The Unapologetic Mathematician

Mathematics for the interested outsider

Split Exact Sequences and Semidirect Products

The direct product of two groups provides a special sort of short exact sequence. We know that there is a surjection G\times H\rightarrow^{\pi_H}H, and we can build an injection G\rightarrow^{{\rm Id}_G\times e_H}G\times H from the identity homomorphism on G and the homomorphism sending everything in G to the identity of H. Since the kernel of the latter is exactly the image of the former, this is an exact sequence {\mathbf1}\rightarrow G\rightarrow^{{\rm Id}_G\times e_H}G\times H\rightarrow^{\pi_H}H\rightarrow{\mathbf1}.

We can do the same thing, swapping G and H, to get a sequence {\mathbf1}\leftarrow G\leftarrow^{\pi_G}G\times H\leftarrow^{e_G\times{\rm Id}_H}H\leftarrow{\mathbf1}. If we compose the homomorphisms H\rightarrow^{e_G\times{\rm Id}_H}G\times H\rightarrow^{\pi_H}H, we get exactly the identity homomorphism on H. When we see this, we say the sequence {\mathbf1}\rightarrow G\rightarrow^{{\rm Id}_G\times e_H}G\times H\rightleftarrows^{\pi_H}_{e_G\times{\rm Id}_H}H\rightarrow{\mathbf1} splits.

Let’s look at this more generally. A split exact sequence is any short exact sequence where the surjection splits: {\mathbf1}\rightarrow N\rightarrow G\rightleftarrows H\rightarrow{\mathbf1}. We can identify N with its image in G, which must be a normal subgroup since it’s also the kernel of the surjection onto H. The homomorphism from H to G must also be an injection — if it had a nontrivial kernel it couldn’t be part of the identity homomorphism from H to itself. We’ll identify H with its image in G as well.

Since N is normal, it’s fixed under conjugation by any element of G. In particular, conjugation by any element of H sends elements of N back into N. This defines a homomorphism \phi:H\rightarrow{\rm Aut}(N). We’ll usually write \phi(h) as \phi_h The action of \phi_h on an element of N is given by \phi_h(n)=hnh^{-1} in the group G. It’s important to remember that we’re considering H and N as living inside the same group G so that this conjugation makes sense.

Okay, so let’s turn this around and build the group G up from the outside. We start with groups N and H, and a homomorphism \phi:H\rightarrow\mathrm{Aut}N. We can take the underlying set of G to be all pairs (n,h) with n in N and h in H. We define composition by (n_1,h_1)(n_2,h_2)=(n_1\phi_{h_1}(n_2),h_1h_2). Verify for yourself that there is an identity and an inverse making this into a group. We call this group the “semidirect product” of N and H, and write N\rtimes_\phi H, or just N\rtimes H if the homomorphism \phi is understood. If \phi_h is the identity automorphism on N for every h, we just have the direct product back.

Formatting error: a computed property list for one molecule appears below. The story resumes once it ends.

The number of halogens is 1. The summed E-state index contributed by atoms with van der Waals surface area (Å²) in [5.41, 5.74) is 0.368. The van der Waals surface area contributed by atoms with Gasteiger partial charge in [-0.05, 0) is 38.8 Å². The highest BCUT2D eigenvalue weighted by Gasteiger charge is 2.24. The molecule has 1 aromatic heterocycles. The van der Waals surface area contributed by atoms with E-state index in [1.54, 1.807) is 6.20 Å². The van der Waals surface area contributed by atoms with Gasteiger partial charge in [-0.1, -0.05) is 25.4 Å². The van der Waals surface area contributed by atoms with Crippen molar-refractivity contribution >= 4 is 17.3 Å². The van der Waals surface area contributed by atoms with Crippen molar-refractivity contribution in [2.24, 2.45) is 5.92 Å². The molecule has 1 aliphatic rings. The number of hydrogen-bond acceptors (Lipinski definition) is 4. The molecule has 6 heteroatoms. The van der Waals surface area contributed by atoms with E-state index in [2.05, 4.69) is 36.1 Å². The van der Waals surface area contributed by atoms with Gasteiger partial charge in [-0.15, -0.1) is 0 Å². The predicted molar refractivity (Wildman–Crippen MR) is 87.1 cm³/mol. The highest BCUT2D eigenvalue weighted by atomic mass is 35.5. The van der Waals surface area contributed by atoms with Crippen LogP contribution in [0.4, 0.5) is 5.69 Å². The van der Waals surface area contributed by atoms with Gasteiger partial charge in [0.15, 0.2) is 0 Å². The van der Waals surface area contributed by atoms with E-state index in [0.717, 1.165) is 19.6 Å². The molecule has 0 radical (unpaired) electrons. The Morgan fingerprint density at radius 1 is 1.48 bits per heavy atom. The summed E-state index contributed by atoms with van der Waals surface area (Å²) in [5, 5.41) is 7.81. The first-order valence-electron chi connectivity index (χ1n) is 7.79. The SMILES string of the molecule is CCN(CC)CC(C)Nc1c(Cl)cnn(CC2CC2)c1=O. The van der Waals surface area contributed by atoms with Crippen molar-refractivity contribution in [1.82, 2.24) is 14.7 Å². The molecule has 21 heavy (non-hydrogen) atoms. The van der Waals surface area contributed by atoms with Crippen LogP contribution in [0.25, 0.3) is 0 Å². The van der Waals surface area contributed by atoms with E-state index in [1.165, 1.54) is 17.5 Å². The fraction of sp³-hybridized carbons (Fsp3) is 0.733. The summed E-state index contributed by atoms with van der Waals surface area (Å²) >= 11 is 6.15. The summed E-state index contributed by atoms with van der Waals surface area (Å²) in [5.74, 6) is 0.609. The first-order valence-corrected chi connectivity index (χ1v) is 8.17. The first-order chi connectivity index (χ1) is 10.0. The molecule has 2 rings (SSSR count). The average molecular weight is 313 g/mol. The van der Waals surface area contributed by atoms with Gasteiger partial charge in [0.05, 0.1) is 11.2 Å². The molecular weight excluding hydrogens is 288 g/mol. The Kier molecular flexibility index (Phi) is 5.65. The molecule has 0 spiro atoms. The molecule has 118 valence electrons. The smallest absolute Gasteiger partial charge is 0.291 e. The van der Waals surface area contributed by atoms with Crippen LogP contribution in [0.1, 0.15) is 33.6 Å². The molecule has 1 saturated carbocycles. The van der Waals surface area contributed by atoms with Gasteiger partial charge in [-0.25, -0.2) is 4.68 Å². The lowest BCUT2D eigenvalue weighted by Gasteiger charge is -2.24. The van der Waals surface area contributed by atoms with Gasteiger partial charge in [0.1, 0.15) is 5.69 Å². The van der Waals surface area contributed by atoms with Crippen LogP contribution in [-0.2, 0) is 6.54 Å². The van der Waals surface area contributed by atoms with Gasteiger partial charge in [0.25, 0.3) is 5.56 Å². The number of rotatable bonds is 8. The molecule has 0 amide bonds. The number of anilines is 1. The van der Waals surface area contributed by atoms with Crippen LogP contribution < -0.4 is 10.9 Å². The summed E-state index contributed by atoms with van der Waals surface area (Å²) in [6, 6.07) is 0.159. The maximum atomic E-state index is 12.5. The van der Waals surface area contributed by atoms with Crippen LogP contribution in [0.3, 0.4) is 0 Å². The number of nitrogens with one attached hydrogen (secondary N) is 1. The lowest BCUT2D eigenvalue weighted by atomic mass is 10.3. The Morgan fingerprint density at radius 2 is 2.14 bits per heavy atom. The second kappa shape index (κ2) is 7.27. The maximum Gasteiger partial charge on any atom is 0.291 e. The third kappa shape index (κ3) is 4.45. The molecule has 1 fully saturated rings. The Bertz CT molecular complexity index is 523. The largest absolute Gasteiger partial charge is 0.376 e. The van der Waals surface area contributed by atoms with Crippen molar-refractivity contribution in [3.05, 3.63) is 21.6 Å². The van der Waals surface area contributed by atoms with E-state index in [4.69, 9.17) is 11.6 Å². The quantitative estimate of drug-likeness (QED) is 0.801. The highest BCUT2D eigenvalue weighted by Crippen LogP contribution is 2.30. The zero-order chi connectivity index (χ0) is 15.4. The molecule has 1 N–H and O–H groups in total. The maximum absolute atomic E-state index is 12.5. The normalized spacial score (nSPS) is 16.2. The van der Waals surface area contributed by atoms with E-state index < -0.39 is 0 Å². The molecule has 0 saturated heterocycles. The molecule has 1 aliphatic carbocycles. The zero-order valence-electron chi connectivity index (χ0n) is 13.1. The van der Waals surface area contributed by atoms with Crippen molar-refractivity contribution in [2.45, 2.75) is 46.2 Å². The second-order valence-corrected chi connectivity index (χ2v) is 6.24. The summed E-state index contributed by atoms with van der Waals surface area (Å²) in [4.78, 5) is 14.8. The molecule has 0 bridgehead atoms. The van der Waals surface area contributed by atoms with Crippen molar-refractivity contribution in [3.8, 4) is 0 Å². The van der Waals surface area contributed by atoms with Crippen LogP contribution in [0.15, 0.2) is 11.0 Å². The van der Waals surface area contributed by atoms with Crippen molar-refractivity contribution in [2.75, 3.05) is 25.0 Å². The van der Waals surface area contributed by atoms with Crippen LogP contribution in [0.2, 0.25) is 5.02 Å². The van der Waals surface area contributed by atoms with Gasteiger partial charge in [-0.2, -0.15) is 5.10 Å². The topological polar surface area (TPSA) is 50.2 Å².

We can also write down generators and relations like we did for the direct product. If N has generators X and relations R, while H has generators Y and relations S, the semidirect product N\rtimes_\phi H has generators X\cup Y and relations R\cup S\cup\{\phi_h(n)hn^{-1}h^{-1}\}. The elements of N and H don’t commute, but we can “pull h past n” to the right by hitting n with \phi_h: hn=\phi_h(n)h.

One example of a semidirect product I think about is the group of “Euclidean motions” of the plane. We can slide figures around the plane without changing them, and we can turn them around some fixed origin point, but I don’t allow flipping them over. Sliding gives a group T of translations and turning gives a group R of rotations around the origin. Sliding and turning don’t commute: turning a triangle by 90° around the origin and moving it right an inch is different than moving it right an inch and turning it 90° around the origin. However, conjugating a translation by a rotation gives another translation, so the group E of Euclidean motions is the semidirect product T\rtimes R.

Another example that comes up is the wreath product, where H is some subgroup of a permutation group S_n, and N is the direct product of n copies of a group A. We take the action of H on A^n to be permutations of the factors in the product: \phi_h(a_1,...a_n)=(a_{h(1)},...,a_{h(n)}). This one will be useful to us soon.

One last note: as I was thinking about semidirect products in preparation for this post I was trying to determine if there is a universal property for them, like there is for the direct product. I asked a few other people too, and nobody seems to have a good answer. Since I know a few professionals are reading, does anyone know of a universal property that characterizes the semidirect product N\rtimes_\phi H?

March 8, 2007 Posted by | Algebra, Group theory, Structure of Groups | 8 Comments